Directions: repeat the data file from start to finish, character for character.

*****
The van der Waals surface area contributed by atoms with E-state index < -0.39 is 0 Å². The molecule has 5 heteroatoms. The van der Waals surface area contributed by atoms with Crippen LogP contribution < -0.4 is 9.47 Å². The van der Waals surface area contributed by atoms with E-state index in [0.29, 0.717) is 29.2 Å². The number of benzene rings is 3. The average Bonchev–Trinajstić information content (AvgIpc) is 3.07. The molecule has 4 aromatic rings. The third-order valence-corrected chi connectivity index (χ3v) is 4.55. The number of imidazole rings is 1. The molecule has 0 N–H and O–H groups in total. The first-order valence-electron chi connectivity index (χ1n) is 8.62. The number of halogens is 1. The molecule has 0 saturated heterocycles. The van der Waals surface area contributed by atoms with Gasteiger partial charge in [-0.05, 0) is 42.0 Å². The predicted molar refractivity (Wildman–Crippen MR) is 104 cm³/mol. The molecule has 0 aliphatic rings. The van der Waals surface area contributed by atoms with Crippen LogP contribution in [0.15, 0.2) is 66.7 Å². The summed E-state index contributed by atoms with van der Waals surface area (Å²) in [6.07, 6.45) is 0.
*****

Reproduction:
The van der Waals surface area contributed by atoms with E-state index < -0.39 is 0 Å². The molecule has 5 heteroatoms. The van der Waals surface area contributed by atoms with Crippen LogP contribution < -0.4 is 9.47 Å². The van der Waals surface area contributed by atoms with E-state index in [0.29, 0.717) is 29.2 Å². The number of benzene rings is 3. The average Bonchev–Trinajstić information content (AvgIpc) is 3.07. The molecule has 4 aromatic rings. The third-order valence-corrected chi connectivity index (χ3v) is 4.55. The number of imidazole rings is 1. The molecule has 0 N–H and O–H groups in total. The first-order valence-electron chi connectivity index (χ1n) is 8.62. The number of halogens is 1. The molecule has 0 saturated heterocycles. The van der Waals surface area contributed by atoms with Gasteiger partial charge in [-0.05, 0) is 42.0 Å². The predicted molar refractivity (Wildman–Crippen MR) is 104 cm³/mol. The molecule has 0 aliphatic rings. The van der Waals surface area contributed by atoms with Crippen LogP contribution in [0.15, 0.2) is 66.7 Å². The summed E-state index contributed by atoms with van der Waals surface area (Å²) in [6.07, 6.45) is 0.